Looking specifically at the flow you described in your post, I think your confusion is rooted in the idea that the client (web server) sends the user agent (the browser) the access token (your step 3), and that that token (in the form of a cookie) is what the client uses to authenticate the user agent. Although it's possible for a web framework to do those things, neither one is a part of OAuth (nor generally true of web frameworks, in my experience).

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  • Seems to me that OAuth Access/Refresh token security hinges on the ability to detect when a token has been compromised. Then the Refresh Token can be cancelled. But that seems insufficient because detecting when a token has been compromised is complicated against any planned attacker with basic security knowledge. Seems like the only way to protect against it is a constant handshake with rolling keys, and if an old key is ever attempted to be exchanged because the handshake gets out of sync, cancel the Refresh Token. – Suamere Jul 15 '16 at 15:17
  • @Suamere: No security technique can protect against all attacks, but as demonstrated this increases the security relative to a long-lived self-validating access token, which was your question. Many companies (Google, Facebook, credit card companies, etc.) have automated systems in place to detect abusive and fraudulent use of their services, so it's certainly possible to detect bad actors and invalidate their tokens. – Kevin Christopher Henry Jul 15 '16 at 22:10
  • So scalability and protection against websites that don't follow best practices. The latter I'm not concerned about, but is the scalability optimization something that most people are okay with (e.g., allowing attacker to access the API for at most one hour)? In other words, is this simply an extra layer of security on top of an already secure protocol (https, csrf, xss protection, etc)? – user1164937 Aug 14 '16 at 6:14
  • @user1164937: I suppose most people are okay with it since it is a very widely-used protocol! Not everyone, though. In this post, the original lead author of the OAuth2 specification (he later resigned) argues that relying on SSL to protect bearer tokens is a "terrible idea". – Kevin Christopher Henry Aug 14 '16 at 7:43
  • @KevinChristopherHenry Right, and the amount of information the attacker can access is already limited to the user's permissions (e.g., viewing the user's Facebook profile). However, would you ever use this method for your internal website (e.g., Facebook) using a JWT in place of an acess token? Or would you just stick to regular stateful sessions? – user1164937 Aug 15 '16 at 19:32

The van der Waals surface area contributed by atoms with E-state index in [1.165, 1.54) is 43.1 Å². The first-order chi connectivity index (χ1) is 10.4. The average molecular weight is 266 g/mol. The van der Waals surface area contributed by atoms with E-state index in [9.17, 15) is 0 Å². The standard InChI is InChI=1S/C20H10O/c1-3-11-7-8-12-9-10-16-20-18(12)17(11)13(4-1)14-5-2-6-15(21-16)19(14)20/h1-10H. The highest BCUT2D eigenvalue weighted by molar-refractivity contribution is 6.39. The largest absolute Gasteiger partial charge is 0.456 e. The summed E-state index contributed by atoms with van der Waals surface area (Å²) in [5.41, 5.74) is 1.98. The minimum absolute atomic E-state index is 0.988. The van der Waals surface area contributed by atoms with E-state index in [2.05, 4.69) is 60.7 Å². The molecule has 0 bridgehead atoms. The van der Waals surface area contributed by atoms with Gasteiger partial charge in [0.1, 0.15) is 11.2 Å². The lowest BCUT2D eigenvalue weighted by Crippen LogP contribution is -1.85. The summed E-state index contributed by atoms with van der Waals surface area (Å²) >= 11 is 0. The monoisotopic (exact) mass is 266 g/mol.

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Access tokens are short-lived, refresh tokens are long-lived. Access tokens are presented to the Resource Server (and only the Resource Server) that hosts the protected content to get access. Refresh tokens are presented only to the Authorization Server, never to the Resource Server. So when an attacker obtains an access token, he can use it for the lifetime of the access token to get access to the protected content.

When the access token expires there's no way to get a new one unless he has obtained the refresh token as well. Besides that, when using the refresh token the client typically authenticates itself to the Authorization Server, so even when the attacker got the refresh token, he would also need the Client's credentials to use it to get a new access token.

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    Right. So if an Access Token only lasts 5 minutes in a Browser-Secure HTTPS-Only cookie on my website... how come you aren't logged off after 5 minutes? And why does the cookie value constantly change? The answer is because: The Web Server (Client) is constantly refreshing the token for free and sending a new cookie back. So as an attacker with YOUR Cookie, I just send it once to the web server and it will consistently give me a NEW Access Token. – Suamere Jan 21 '16 at 22:03
  • You are conflating tokens with cookies and in general conflating OAuth clients with web applications that authenticate users; an article that goes in to the distinction: oauth.net/articles/authentication – Hans Z. Jan 22 '16 at 8:11
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    I can see how that is commonly the case, but I don't believe that is what I'm doing. I have previously read that article and, also, I understand OAuth too much to have done that. I am indeed saying the Server-Side Web Application is the Client in this story. But I am not confusing it with an authentication process. I am also indeed saying that using cookies to store the Access Token is the method being used, though that is not the only way. My question and comments are specifically about the authorization sequence of OAuth, and the Access/Refresh tokens' relationship. All OAuth stuff. – Suamere Jan 22 '16 at 15:28